I guess he figures that if the country will be back in Taliban hands soon enough, he might as well get ahead of the curve. Maybe when they’re back in power they’ll even keep him on as a figurehead president, a bridge to the west so that NATO countries can’t cut ties with Afghanistan in protest of Taliban rule as easily as they otherwise might.
Last week, Mark Steyn wrote at NRO, “Six weeks after the last NATO soldier leaves Afghanistan, it will be as if we were never there… America’s longest war will leave nothing behind.” Not true. Karzai might still be there, busily rubber-stamping each new proposal to restore the country to its glory days of late summer 2001.
President Hamid Karzai’s Tuesday remarks backing the Ulema Council’s document, which allows husbands to beat wives under certain circumstances and encourages segregation of the sexes, is seen as part of his outreach to insurgents like the Taliban…
Among the rules: Women should not travel without a male guardian and women should not mingle with strange men in places like schools, markets or offices. Beating one’s wife is prohibited only if there is no “Shariah-compliant reason,” it said, referring to the principles of Islamic law.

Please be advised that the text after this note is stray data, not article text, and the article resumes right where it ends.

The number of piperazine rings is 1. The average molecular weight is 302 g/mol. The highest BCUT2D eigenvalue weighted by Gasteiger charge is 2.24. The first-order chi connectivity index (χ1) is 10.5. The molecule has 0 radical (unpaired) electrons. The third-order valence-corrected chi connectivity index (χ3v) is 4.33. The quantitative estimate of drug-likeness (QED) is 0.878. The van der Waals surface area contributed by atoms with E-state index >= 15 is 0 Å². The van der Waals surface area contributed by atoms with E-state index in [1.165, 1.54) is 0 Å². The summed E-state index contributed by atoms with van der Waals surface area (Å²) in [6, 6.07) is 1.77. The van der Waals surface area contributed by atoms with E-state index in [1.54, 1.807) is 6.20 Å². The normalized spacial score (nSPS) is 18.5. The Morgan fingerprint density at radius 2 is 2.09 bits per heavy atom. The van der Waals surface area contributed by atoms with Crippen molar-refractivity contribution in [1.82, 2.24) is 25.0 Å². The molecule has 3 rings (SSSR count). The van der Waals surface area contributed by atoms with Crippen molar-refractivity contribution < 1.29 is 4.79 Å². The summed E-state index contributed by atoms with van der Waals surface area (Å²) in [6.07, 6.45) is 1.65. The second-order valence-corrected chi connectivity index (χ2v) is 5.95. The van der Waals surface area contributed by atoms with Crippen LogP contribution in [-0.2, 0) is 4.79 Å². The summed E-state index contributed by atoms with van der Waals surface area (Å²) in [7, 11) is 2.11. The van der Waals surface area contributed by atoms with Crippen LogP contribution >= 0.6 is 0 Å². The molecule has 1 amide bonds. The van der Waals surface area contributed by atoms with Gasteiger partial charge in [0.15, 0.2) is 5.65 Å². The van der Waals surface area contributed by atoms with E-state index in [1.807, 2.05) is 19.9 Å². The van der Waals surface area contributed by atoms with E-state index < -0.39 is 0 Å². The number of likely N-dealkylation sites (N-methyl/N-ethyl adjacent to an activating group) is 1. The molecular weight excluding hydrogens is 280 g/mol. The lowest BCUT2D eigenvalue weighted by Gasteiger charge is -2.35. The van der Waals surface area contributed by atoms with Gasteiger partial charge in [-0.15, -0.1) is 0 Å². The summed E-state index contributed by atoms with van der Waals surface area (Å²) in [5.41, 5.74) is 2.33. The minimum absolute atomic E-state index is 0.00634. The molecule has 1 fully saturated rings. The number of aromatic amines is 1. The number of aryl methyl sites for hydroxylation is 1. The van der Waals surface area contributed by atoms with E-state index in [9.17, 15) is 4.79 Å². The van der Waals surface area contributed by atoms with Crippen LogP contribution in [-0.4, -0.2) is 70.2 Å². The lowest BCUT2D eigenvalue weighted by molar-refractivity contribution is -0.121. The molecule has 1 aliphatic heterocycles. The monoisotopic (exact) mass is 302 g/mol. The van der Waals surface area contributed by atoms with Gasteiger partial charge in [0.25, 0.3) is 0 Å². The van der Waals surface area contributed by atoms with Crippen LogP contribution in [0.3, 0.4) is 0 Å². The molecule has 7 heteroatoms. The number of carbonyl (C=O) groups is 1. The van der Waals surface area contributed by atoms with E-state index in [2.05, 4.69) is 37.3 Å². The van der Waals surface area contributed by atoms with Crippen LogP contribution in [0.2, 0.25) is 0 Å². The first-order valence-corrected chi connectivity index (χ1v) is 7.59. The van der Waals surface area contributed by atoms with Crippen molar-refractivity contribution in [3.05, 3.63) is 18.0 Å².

Asked about the code of conduct at a press conference in the capital, Karzai said it was in line with Islamic law and was written in consultation with Afghan women’s groups. He did not name the groups that were consulted…
The exception for certain types of beatings also appears to contradict Afghan law that prohibits spousal abuse. And the guidelines also promote rules on divorce that give women few rights, a real turnaround from pledges by Karzai to reform Afghan family law to make divorces more equitable, Barr said.
Ignoring pledges is Karzai’s forte. If you’re not sufficiently enraged and depressed already, go read this NYT piece about how Afghanistan’s endemic corruption remains as endemic as ever, thanks in part to Karzai continuing to look the other way despite promising to end the “culture of impunity” at an international summit next year. Literally no one has been prosecuted for graft, even though Petraeus’s team compiled damning evidence against an Afghan general and handed it to Karzai to make things easy. And the punchline, of course, is that there’s nothing we can do: The more we alienate him, the more headaches we’ll have during our vaporous, halting peace talks with Pakistan and the Taliban. He and his government are too big to fail, even though they will fail once we’re gone, and realistically there’s no one better to replace him with. Says military expert Anthony Cordesman, “If you find people who aren’t corrupt, it is largely because they haven’t had the opportunity.” We tried to build a kinda sorta quasi-modern-ish state on a tribalist, mostly illiterate Islamist culture, and here we are. No wonder David Warren’s thrown in the towel.
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